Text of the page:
But Dariusz, James, and Denny are surely well qualified to work on the important issues. As I said at the outset of the election, they have an important opportunity to help the organization realign its approach to the 100,000 volunteers who have built, and continue to build, Wikipedia and the Wikimedia projects. I offer the newly-elected trustees my hearty congratulations, and I have high hopes for their influence at this critical time for the organization and for the Wikimedia projects.

Posted in core, governance, wiki, Wikimedia Foundation, Wikipedia | Tagged | 1 Comment

Wikimedia Board candidate recommendations

Since I withdrew from the Wikimedia Foundation Board of Trustees election, a number of people have asked for my opinions on the remaining candidates. With just a few days left to vote, I have read through all the question-and-answer pages, and I am ready to publish a fairly comprehensive list of recommendations. With 20 candidates and three positions, there are many close calls; however, there are certainly some standout candidates I am happy to recommend, and several who, despite admirable records in the Wikimedia world, are clearly ill-suited to address the issues the Board must face in the next two years.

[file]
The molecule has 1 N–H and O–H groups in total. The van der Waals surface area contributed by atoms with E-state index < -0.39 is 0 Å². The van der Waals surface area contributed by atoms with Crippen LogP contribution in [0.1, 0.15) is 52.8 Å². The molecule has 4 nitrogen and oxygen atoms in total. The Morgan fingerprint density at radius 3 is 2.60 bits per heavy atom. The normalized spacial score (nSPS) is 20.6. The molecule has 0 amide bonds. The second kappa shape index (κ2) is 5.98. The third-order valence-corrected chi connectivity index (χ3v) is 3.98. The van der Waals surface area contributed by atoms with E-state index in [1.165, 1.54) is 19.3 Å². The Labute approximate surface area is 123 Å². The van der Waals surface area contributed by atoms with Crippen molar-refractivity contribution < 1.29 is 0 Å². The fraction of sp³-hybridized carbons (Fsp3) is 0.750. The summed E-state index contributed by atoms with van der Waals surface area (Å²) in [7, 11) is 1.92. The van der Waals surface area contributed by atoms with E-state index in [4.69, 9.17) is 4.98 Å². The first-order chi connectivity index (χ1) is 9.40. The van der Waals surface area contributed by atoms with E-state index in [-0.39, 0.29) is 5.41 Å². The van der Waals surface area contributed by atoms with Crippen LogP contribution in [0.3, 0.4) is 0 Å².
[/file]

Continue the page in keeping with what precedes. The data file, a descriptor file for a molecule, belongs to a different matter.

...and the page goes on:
Although I am publishing this late in the voting period, please note that any who have voted can re-submit their ballot up until Sunday, with new votes. If any of this (or anything) sways your opinions, you can update your ballot.

Before listing my recommendations, a few words about how I arrived at these decisions. I consider the question about “superprotect,” – a software feature that even a Trustee standing for reelection (Samuel Klein) has conceded “opposed our wiki values, distracted the projects, and did not solve any pressing problem” — to be of particular significance. Continue reading